Satellite image of land cleared in the Nevada desert
A satellite image from Google Earth showing the land being cleared ahead of construction of the Switch Citadel data center

Oh yes it is! 

Joyeeta Das opened the second half of the debate by acknowledging that AI does use a lot of physical resources and that this is a legitimate concern. However, she countered the previous arguments by highlighting that AI technology could deliver exponential returns on the energy and resources used, helping us to decarbonize society more rapidly and solve other environmental issues. For example, if it uses some additional energy but can help us change our energy systems and societal consumption patterns, then on balance there could be a significant environmental benefit.

She acknowledged that AI could of course be used in the wrong way and drive increased consumerism, but emphasised that this is even more reason to embrace AI for environmental progress. If environmentalists sit on the side lines and boycott AI because of its environmental impact then we would miss out on the benefits and still suffer the downsides of widespread adoption. It was a compelling case for why the environmental movement needs to embrace AI to accelerate positive change, even if it is a case of fighting fire with fire.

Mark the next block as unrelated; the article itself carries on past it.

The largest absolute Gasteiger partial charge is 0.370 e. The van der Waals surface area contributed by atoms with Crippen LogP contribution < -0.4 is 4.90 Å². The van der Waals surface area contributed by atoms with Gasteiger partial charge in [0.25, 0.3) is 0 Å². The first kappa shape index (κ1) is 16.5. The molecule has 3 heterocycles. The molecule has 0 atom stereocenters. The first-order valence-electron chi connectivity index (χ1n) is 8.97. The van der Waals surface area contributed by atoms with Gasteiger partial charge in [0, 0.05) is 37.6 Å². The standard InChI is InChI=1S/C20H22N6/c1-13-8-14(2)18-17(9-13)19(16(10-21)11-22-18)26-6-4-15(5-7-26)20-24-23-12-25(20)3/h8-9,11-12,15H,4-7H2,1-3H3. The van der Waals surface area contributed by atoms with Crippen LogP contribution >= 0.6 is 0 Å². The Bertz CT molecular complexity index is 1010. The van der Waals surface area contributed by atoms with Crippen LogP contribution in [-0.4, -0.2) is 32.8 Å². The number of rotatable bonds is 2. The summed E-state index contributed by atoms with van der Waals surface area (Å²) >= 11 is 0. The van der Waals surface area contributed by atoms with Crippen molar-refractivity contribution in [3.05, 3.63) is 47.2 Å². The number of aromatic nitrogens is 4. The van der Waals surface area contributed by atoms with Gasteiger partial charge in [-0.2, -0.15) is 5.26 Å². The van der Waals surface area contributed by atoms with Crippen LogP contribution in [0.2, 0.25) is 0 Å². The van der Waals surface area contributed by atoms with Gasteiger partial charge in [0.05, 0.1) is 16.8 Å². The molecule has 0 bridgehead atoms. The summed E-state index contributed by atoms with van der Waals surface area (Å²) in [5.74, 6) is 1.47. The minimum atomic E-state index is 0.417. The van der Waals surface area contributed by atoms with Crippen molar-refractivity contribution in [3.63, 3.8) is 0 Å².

This was followed by Maria Perez-Ortiz, who argued that AI technology has huge potential to help us understand environmental challenges like climate change better, as well as to develop and implement more effective solutions such as integrating renewable energy sources more smoothly into power grids. The biggest opportunity though, might well be in the field of scientific discovery, where AI could accelerate progress and lead us to new, currently unseen solutions to biological and environmental problems. If scientific progress is what we need to solve the environmental crisis that we face, then AI could be the most powerful tool we’ve ever had to accelerate that progress.

Maria highlighted some good reasons to be optimistic about AI but she also acknowledged some risks, such as the accelerated spread of disinformation and the potential to increase inequality as only the more privileged groups in society get carried upward by the technology they have access to. She wrapped up by stating that while there is huge potential for AI to benefit the environment, the downsides are very much real and the benefits are currently mostly hypothetical.